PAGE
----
I’ve been guilty of judging Georgette Heyer by her book covers for years – my childhood hatred for romantic plot-lines blossomed into an automatic self-censorship – if I think that the heroine is at any point likely to turn around and realise that ‘love was there all along’, I skate on by to the other end of the bookshelf. However, enough fellow bloggers have raved about how much fun they have had with books by Georgette Heyer that I started to think that I just might be missing out on something here and so I decided to do some research of my own and … it turns out that I most certainly was. The Grand Sophy was truly the most delightful surprise.
The titular Grand Sophy is Sophia Stanton Lacy, only daughter of Sir Horace Stanton-Lacy, long-time international diplomat. Following the Napoleonic Wars, he finds himself sent off on a posting to South America and decides, if it isn’t too much trouble, it would be easiest to drop ‘little Sophy’ off with his sister’s family rather than take her along with him as he usually would and if they can find the time, it would also be helpful if they could find the young girl a husband while they’re about it. Sophy’s aunt is expecting a timid young waif but instead, along comes a confident young woman who is five foot nine and well used to getting her own way, having grown up with no mother, governess and having spent most of her life on the Continent to boot.
Sophy’s cousin Charles is particularly appalled by the new arrival. He has wrest control of the family from his financially imprudent father, thanks to a recent inheritance and has no intention of letting Sophy get things out of order again. Given that the dreaded cousin brings with her a dog and a monkey, his fears are quickly realised. Bringing out Charles’ worst side is his ghastly fiance Eugenia, a pedantic bluestocking who would be his wife already if she had not been forced to go into morning. In the background, Charles’ sister Cecilia is working herself into hysterics because her family refuse to give her permission to marry the feather-brained poet she so admires and insist that she wed the wealthy young lord who is so decidedly unromantic that he has actually fallen victim to the mumps.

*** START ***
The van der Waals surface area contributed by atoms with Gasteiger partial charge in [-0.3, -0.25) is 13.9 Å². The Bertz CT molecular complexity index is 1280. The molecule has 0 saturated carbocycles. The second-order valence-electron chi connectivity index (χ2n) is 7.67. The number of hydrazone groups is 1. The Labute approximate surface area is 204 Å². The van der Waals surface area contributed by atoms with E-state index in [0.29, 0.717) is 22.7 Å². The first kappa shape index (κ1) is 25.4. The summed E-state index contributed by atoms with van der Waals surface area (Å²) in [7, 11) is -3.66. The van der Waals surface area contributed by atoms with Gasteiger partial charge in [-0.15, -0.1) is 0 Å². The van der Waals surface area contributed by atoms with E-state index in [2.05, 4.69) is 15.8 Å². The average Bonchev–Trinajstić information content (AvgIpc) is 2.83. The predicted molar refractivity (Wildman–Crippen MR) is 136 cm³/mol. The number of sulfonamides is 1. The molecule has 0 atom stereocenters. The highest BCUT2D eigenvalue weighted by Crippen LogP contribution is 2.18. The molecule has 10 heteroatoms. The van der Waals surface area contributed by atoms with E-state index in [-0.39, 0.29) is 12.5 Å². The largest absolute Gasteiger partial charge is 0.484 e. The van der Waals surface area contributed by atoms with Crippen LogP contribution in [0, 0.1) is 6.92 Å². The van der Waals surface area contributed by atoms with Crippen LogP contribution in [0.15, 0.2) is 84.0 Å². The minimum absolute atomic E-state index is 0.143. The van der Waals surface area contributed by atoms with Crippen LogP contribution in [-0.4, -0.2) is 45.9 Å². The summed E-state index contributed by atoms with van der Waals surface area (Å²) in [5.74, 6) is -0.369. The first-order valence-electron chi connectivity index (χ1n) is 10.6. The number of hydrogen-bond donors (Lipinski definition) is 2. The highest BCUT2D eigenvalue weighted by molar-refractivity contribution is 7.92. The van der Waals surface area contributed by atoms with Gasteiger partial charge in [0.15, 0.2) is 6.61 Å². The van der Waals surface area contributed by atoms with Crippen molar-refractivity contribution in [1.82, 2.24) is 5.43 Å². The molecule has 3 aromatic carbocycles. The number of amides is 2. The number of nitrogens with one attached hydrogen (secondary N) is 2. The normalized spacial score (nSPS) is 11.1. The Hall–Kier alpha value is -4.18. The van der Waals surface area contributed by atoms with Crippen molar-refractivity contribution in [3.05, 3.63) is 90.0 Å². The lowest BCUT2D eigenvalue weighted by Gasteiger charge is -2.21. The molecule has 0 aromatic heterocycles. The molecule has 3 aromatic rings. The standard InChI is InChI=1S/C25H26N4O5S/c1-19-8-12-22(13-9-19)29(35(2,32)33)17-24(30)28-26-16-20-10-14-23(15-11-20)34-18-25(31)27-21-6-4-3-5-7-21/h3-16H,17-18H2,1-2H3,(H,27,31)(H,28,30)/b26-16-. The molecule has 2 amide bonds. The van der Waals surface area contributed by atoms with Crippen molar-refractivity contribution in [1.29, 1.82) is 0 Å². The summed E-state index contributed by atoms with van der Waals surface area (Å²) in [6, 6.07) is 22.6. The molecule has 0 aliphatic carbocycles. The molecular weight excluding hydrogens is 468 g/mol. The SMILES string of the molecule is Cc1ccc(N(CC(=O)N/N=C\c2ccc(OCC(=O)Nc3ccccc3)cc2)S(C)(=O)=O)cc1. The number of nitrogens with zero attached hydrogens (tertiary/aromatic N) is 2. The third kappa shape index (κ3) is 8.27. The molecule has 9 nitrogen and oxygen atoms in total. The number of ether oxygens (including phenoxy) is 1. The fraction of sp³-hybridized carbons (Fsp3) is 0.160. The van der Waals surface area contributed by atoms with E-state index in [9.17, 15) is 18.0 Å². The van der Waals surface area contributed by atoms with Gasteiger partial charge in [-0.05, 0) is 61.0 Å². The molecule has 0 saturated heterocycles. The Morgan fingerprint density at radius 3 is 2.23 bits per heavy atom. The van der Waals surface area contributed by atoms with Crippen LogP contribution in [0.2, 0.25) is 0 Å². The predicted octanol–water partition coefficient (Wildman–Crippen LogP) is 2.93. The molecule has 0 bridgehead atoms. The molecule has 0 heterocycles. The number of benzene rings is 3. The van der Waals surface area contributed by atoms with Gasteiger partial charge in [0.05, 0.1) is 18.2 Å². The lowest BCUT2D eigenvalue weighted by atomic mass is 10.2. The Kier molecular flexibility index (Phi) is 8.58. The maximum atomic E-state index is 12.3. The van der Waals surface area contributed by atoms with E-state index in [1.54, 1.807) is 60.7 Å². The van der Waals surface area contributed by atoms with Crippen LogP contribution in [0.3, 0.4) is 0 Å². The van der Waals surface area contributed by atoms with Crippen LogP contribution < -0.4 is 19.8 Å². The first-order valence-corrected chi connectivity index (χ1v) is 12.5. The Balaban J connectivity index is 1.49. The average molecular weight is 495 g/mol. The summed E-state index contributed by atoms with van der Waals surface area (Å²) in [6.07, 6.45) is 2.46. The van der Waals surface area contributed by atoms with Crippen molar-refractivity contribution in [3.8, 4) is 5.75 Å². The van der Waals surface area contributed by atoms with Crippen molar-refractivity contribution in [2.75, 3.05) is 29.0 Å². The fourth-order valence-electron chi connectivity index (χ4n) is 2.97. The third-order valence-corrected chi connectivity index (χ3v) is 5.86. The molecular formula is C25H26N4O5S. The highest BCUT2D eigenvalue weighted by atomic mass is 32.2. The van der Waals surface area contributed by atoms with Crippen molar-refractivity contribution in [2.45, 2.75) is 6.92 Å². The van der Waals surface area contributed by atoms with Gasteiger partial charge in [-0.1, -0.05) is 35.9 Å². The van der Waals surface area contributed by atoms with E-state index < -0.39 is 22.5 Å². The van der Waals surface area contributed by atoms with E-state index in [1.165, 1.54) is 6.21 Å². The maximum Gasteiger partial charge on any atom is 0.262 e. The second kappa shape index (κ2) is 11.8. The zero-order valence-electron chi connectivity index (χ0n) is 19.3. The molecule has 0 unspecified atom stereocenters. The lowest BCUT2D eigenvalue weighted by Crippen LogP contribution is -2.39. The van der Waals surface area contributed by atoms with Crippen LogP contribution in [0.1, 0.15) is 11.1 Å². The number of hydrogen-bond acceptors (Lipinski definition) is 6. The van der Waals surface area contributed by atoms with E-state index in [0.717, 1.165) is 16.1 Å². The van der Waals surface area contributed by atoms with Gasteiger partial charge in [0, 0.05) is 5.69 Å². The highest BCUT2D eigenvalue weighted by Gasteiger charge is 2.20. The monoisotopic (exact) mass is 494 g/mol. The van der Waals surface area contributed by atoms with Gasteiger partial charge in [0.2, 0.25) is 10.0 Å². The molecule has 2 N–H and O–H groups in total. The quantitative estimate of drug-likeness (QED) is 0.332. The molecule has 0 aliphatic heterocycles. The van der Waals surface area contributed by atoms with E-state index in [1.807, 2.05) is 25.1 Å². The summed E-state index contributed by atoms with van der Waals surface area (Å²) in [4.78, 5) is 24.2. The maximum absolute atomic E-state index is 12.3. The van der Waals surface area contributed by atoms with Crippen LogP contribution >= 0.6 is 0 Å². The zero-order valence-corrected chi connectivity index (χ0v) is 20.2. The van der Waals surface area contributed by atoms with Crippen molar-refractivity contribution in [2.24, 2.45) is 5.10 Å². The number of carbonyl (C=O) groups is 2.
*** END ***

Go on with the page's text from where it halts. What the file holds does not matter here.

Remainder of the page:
In terms of the dynamics of the novel, I was pleasantly reminded of Cold Comfort Farm – Flora Poste would surely have approved of Sophy’s brisk analysis of the situation and calm determination to set things right. I would say that Sophy had a lesser disdain for her relatives, thinking less of ‘The Higher Common Sense’ and more of what would actually make them happy. Indeed, with Charles and Sophy set against each other from a very early stage, it is very clear that this is more of a romantic comedy than Cold Comfort Farm ever was. Still, I enjoyed Sophy’s cool consideration of who would best suit her cousin Cecilia as a husband based on life’s practicalities – who would get the best table in a restaurant or be able to source an umbrella promptly in the case of rain. To be honest, these may seem the small things, but Sophy appears to recognise that life itself is made up of such moments.